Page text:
1990: A reunion dinner for current and former MAPS board members is held to mark the 10th anniversary of MAPS’ establishment.
August 1990: MAPS receives representation on the newly established University Centre Planning Committee (UCPC). The Committee tenders an interim report in September 1991 and a final report in October 1996.
July 1990: MAPS’ treasurer recommends to the board that MAPS’ membership fee be reviewed on an annual basis.
May 1990-July 1991: Bruce Misch ’89 is acting executive director during Judy Worsley’s maternity leave.
1989: MAPS commissions a marketing research study on part-time students completed and presents the results to the University administration.
1988-89: MAPS council members Catharina Jager ’89 and Mo Shepherd ’86 are elected as President and Ontario Coordinator, respectively, of COPUS.
October 1988: In a referendum, MAPS members approve a five-year fee levy of $2.50, per six unit course, to establish a bursary endowment and support expansion of Mills Memorial Library. A total of $250,000 is ultimately contributed by MAPS to support these components of the University’s $90 million Centennial Campaign (1987-90). The fee is levied from September 1989 to August 1994. The gift is allocated $100,000 to endow bursaries and $150,000 for the expansion of Mills; two rooms in the library are named for MAPS in recognition of the gift.
February 1988: A new academic session from February to July is introduced, primarily to meet the needs of part-time students. The number of summer day courses is reduced.
1988: A class representative system is introduced. The first summer barbeque is held.
Fall 1987: MAPS publishes a course-availability study, confirming anecdotal evidence of a declining number and variety of courses available in evening sections to part-time students. Copies are provided to the University’s senior administration and deans of the faculties.
August 16, 1987: The MSU’s Student Representative Assembly grants ex-officio (non-voting) status to MAPS and the Graduate Students Association (GSA). The status is restyled Observer in 2004.
June 19-21, 1987: More than 60 representatives of part-time student associations from across Canada come to McMaster as MAPS hosts the annual COPUS conference. MAPS board member Andrée Roy-Miles is elected COPUS vice-president (external) for 1987-88.
January 1987: In a referendum, MAPS members approve an increase in membership fees of 10 cents per unit and 50 cents per certificate course to fund membership in COPUS. (Referendum result: 154-7)
1987: MAPS holds its first annual retreat to make long-term plans.
November 1986: The first Centennial Award is presented at MAPS’ Awards Dinner.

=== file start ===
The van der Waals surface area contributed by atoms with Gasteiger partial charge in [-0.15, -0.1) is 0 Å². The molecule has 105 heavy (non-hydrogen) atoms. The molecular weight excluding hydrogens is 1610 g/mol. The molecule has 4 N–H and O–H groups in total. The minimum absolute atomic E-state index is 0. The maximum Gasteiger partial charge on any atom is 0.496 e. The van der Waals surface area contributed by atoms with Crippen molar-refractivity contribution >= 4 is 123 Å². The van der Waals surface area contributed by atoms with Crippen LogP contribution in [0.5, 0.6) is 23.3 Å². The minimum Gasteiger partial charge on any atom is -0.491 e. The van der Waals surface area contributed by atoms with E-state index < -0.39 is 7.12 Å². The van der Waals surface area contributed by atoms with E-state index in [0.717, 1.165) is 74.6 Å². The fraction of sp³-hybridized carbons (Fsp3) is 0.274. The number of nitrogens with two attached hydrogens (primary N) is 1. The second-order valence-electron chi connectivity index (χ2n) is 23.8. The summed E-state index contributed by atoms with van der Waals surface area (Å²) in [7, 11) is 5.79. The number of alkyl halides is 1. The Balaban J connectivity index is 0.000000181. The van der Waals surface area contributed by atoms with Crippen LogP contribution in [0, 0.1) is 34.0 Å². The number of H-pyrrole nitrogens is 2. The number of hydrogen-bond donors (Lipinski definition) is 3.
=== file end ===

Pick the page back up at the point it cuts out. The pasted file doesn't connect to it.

October 15, 1986: MAPS’ Council votes to endorse the university centre project in principle and participate in a campus-wide capital funding referendum, subject to appropriate representation for MAPS on planning committee(s).
October 1986: Full-time staff in the MAPS Office is expanded to two positions.
Fall 1986: With the help of a federal government SEED grant, MAPS publishes its first annual handbook. The book is edited by Mark Walma ’87 (sports editor of The Silhouette in 1985-86, he returned to McMaster in 2004 as director of Human Rights & Equity Services).
August 26, 1986: The MAPS Council establishes the Centennial Awards to commemorate the 100th anniversary of the University’s charter (1887). The annual awards are to be presented to individuals who have overcome significant obstacles to pursue their studies or who contribute to the community outside the classroom.
March 1986: MAPS makes a presentation to the Council of Ontario Universities Presidents Tour hearing on universities.
February 14, 1986: A new memorandum of agreement governing membership and fee assessments is signed by MAPS and the MSU, replacing the agreement signed in August 1979. Effective May 1986, all degree students registered in fewer than 18 units in an academic session will be members of MAPS (previously only evening students).
November 1985: The first annual MAPS Awards Dinner honours the achievements of part-time students and the people who support them in their studies.
August 21, 1985: The University responds with its analysis of the proposals submitted by MAPS and the MSU.
May 1985: With MAPS-MSU negotiations at an impasse, the University asks each organization to submit a brief on membership/fee issues, to be evaluated by the Registrar for consistency of definition, ease of implementation, and financial impact. MAPS and the MSU submit their briefs on May 30 and July 30, respectively.
Spring 1985: The full-time position of executive assistant is re-styled executive director.
October 1984: MAPS makes a formal submission to the Bovey Commission (Ontario Royal Commission on the Future Development of Universities in Ontario).
1984: MAPS establishes the Martin W. Johns Award, named in honour of the former director of part-time studies who helped found MAPS. The award recognizes an individual who has demonstrated an outstanding commitment to the interests of part-time students. Dr. Johns is the first recipient.
February 1984: MAPS unveils its new logo. Designed by MAPS council member Bert Gaskell, three joined chevrons symbolize the integration of three major components of a part-time student’s life: home, work, and education.
July 1983: Judy Worsley ’79 succeeds Maxine Hartley as MAPS’ executive assistant.
November 1982: MAPS submits a brief to the University’s Ad Hoc Committee to Review the Timetable in response to a request for comment and advice on the new slot timetabling system introduced in 1982-83.
October 1982: MAPS’ council considers and rejects legal incorporation.